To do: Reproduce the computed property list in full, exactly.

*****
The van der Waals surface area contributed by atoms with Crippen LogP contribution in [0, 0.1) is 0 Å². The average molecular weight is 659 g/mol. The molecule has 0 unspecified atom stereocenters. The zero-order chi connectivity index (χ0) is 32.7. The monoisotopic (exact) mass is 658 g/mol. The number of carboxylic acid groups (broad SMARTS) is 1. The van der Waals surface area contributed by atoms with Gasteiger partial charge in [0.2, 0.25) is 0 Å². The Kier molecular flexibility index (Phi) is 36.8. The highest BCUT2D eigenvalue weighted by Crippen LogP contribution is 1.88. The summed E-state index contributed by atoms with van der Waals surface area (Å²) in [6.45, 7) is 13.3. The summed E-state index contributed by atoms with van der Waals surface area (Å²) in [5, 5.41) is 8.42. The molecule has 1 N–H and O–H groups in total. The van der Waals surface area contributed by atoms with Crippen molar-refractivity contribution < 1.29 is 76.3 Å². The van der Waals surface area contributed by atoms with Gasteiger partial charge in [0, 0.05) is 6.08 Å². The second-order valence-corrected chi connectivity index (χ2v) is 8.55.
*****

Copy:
The van der Waals surface area contributed by atoms with Crippen LogP contribution in [0, 0.1) is 0 Å². The average molecular weight is 659 g/mol. The molecule has 0 unspecified atom stereocenters. The zero-order chi connectivity index (χ0) is 32.7. The monoisotopic (exact) mass is 658 g/mol. The number of carboxylic acid groups (broad SMARTS) is 1. The van der Waals surface area contributed by atoms with Gasteiger partial charge in [0.2, 0.25) is 0 Å². The Kier molecular flexibility index (Phi) is 36.8. The highest BCUT2D eigenvalue weighted by Crippen LogP contribution is 1.88. The summed E-state index contributed by atoms with van der Waals surface area (Å²) in [6.45, 7) is 13.3. The summed E-state index contributed by atoms with van der Waals surface area (Å²) in [5, 5.41) is 8.42. The molecule has 1 N–H and O–H groups in total. The van der Waals surface area contributed by atoms with Crippen molar-refractivity contribution < 1.29 is 76.3 Å². The van der Waals surface area contributed by atoms with Gasteiger partial charge in [0, 0.05) is 6.08 Å². The second-order valence-corrected chi connectivity index (χ2v) is 8.55.